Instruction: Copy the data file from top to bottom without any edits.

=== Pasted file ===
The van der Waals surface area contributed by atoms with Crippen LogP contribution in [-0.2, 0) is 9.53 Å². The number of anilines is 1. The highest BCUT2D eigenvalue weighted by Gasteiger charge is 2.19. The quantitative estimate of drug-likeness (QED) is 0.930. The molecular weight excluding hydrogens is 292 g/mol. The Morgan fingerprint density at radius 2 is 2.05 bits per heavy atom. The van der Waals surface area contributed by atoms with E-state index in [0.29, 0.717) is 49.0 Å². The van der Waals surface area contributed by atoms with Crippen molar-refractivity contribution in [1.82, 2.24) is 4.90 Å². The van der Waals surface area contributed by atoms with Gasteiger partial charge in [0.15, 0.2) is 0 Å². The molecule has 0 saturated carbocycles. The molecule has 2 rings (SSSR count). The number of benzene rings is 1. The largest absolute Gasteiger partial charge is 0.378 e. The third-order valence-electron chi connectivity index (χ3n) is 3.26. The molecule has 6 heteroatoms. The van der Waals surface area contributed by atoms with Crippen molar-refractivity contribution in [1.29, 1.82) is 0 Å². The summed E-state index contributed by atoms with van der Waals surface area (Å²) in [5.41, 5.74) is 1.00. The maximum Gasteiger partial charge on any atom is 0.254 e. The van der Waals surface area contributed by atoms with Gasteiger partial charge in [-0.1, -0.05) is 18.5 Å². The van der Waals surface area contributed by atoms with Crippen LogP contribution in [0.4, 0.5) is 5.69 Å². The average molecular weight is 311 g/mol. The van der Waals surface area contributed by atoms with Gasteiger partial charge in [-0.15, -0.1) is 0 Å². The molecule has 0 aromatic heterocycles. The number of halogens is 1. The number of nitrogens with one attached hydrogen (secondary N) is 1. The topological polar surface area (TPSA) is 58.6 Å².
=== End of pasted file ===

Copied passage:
The van der Waals surface area contributed by atoms with Crippen LogP contribution in [-0.2, 0) is 9.53 Å². The number of anilines is 1. The highest BCUT2D eigenvalue weighted by Gasteiger charge is 2.19. The quantitative estimate of drug-likeness (QED) is 0.930. The molecular weight excluding hydrogens is 292 g/mol. The Morgan fingerprint density at radius 2 is 2.05 bits per heavy atom. The van der Waals surface area contributed by atoms with E-state index in [0.29, 0.717) is 49.0 Å². The van der Waals surface area contributed by atoms with Crippen molar-refractivity contribution in [1.82, 2.24) is 4.90 Å². The van der Waals surface area contributed by atoms with Gasteiger partial charge in [0.15, 0.2) is 0 Å². The molecule has 0 saturated carbocycles. The molecule has 2 rings (SSSR count). The number of benzene rings is 1. The largest absolute Gasteiger partial charge is 0.378 e. The third-order valence-electron chi connectivity index (χ3n) is 3.26. The molecule has 6 heteroatoms. The van der Waals surface area contributed by atoms with Crippen molar-refractivity contribution in [1.29, 1.82) is 0 Å². The summed E-state index contributed by atoms with van der Waals surface area (Å²) in [5.41, 5.74) is 1.00. The maximum Gasteiger partial charge on any atom is 0.254 e. The van der Waals surface area contributed by atoms with Gasteiger partial charge in [-0.1, -0.05) is 18.5 Å². The van der Waals surface area contributed by atoms with Crippen LogP contribution in [0.4, 0.5) is 5.69 Å². The average molecular weight is 311 g/mol. The van der Waals surface area contributed by atoms with Gasteiger partial charge in [-0.15, -0.1) is 0 Å². The molecule has 0 aromatic heterocycles. The number of halogens is 1. The number of nitrogens with one attached hydrogen (secondary N) is 1. The topological polar surface area (TPSA) is 58.6 Å².